Effects of Varying the Delay Distribution in Random, Scale-free, and Small-World Networks
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Graph-theory-based approaches have been used with great success when analyzing abstract properties of natural and artificial networks. However, these approaches have not factored in delay, which plays an important role in real-world networks. In this paper, we (1) developed a simple yet powerful method to include delay in graph-based analysis of networks, and (2) evaluated how different classes of networks (random, scale-free, and small-world) behave under different forms of delay (peaked, unimodal, or uniform delay distribution). We compared results from synthetically generated networks using two different sets of algorithms for network construction. In the first approach (naive), we generated directed graphs following the literal definition of the three types of networks. In the second approach (modified conventional), we adapted methods by Erdös-Rényi (random), Barabasi (scale-free), and Watts-Strogatz (small-world). With these networks, we investigated the effect of adding and varying the delay distribution. As a measure of robustness to added delay, we calculated the ratio between the sum of shortest path length between every node. Our main findings show that different types of network show different levels of robustness, but the shape of the delay distribution has more influence on the overall result, where uniformly randomly distributed delay showed the most robust result. Other network parameters such as neighborhood size in small-world networks were also found to play a key role in delay tolerance. These results are expected to extend our understanding of the relationship between network structure and delay.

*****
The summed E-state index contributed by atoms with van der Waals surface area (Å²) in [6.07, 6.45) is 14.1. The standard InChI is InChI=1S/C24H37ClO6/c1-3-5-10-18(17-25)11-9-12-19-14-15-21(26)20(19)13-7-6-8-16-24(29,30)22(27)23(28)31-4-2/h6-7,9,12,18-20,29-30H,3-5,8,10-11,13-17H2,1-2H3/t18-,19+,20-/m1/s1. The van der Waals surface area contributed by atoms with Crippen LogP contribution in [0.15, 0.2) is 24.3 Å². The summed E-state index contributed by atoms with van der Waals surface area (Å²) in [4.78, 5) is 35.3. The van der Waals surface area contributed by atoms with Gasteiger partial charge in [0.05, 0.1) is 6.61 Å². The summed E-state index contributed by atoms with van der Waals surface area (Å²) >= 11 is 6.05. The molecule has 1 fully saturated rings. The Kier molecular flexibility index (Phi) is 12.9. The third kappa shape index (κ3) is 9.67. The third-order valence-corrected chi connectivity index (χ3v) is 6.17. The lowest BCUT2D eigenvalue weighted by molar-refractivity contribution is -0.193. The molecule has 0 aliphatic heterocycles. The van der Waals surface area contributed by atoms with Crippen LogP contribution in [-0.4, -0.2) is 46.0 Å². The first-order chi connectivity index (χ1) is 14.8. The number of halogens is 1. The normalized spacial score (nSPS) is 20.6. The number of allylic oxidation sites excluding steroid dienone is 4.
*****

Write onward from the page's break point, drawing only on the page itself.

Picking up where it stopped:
author list (cited authors)
Jang, B. S., Mann, T., & Choe, Y.